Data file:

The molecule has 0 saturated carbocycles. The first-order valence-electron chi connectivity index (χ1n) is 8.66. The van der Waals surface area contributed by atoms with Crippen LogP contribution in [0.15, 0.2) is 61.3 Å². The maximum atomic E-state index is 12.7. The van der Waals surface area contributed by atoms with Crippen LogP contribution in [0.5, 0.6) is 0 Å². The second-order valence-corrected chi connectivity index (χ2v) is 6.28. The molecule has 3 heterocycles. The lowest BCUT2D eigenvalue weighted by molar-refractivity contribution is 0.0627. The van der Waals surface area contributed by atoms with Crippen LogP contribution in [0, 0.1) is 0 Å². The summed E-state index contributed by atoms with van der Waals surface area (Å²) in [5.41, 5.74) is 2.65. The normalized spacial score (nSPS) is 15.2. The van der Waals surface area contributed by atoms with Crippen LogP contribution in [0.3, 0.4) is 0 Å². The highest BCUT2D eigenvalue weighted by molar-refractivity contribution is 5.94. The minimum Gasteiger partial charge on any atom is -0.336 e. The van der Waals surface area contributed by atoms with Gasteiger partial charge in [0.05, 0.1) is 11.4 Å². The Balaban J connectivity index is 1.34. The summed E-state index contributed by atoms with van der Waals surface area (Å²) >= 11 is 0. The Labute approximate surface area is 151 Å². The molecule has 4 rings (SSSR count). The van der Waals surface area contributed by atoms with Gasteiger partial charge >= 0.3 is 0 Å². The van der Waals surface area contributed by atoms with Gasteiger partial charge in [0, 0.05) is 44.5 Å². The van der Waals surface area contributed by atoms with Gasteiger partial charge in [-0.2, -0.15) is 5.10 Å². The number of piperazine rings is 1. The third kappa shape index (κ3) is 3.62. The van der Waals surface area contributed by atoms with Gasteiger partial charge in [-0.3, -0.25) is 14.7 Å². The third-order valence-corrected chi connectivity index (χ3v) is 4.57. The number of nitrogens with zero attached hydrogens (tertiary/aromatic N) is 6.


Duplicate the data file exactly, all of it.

The molecule has 0 saturated carbocycles. The first-order valence-electron chi connectivity index (χ1n) is 8.66. The van der Waals surface area contributed by atoms with Crippen LogP contribution in [0.15, 0.2) is 61.3 Å². The maximum atomic E-state index is 12.7. The van der Waals surface area contributed by atoms with Crippen LogP contribution in [0.5, 0.6) is 0 Å². The second-order valence-corrected chi connectivity index (χ2v) is 6.28. The molecule has 3 heterocycles. The lowest BCUT2D eigenvalue weighted by molar-refractivity contribution is 0.0627. The van der Waals surface area contributed by atoms with Crippen LogP contribution in [0, 0.1) is 0 Å². The summed E-state index contributed by atoms with van der Waals surface area (Å²) in [5.41, 5.74) is 2.65. The normalized spacial score (nSPS) is 15.2. The van der Waals surface area contributed by atoms with Crippen LogP contribution in [0.3, 0.4) is 0 Å². The highest BCUT2D eigenvalue weighted by molar-refractivity contribution is 5.94. The minimum Gasteiger partial charge on any atom is -0.336 e. The van der Waals surface area contributed by atoms with Gasteiger partial charge in [0.05, 0.1) is 11.4 Å². The Balaban J connectivity index is 1.34. The summed E-state index contributed by atoms with van der Waals surface area (Å²) >= 11 is 0. The Labute approximate surface area is 151 Å². The molecule has 4 rings (SSSR count). The van der Waals surface area contributed by atoms with Gasteiger partial charge >= 0.3 is 0 Å². The van der Waals surface area contributed by atoms with Gasteiger partial charge in [0, 0.05) is 44.5 Å². The van der Waals surface area contributed by atoms with Gasteiger partial charge in [-0.2, -0.15) is 5.10 Å². The number of piperazine rings is 1. The third kappa shape index (κ3) is 3.62. The van der Waals surface area contributed by atoms with Gasteiger partial charge in [-0.3, -0.25) is 14.7 Å². The third-order valence-corrected chi connectivity index (χ3v) is 4.57. The number of nitrogens with zero attached hydrogens (tertiary/aromatic N) is 6.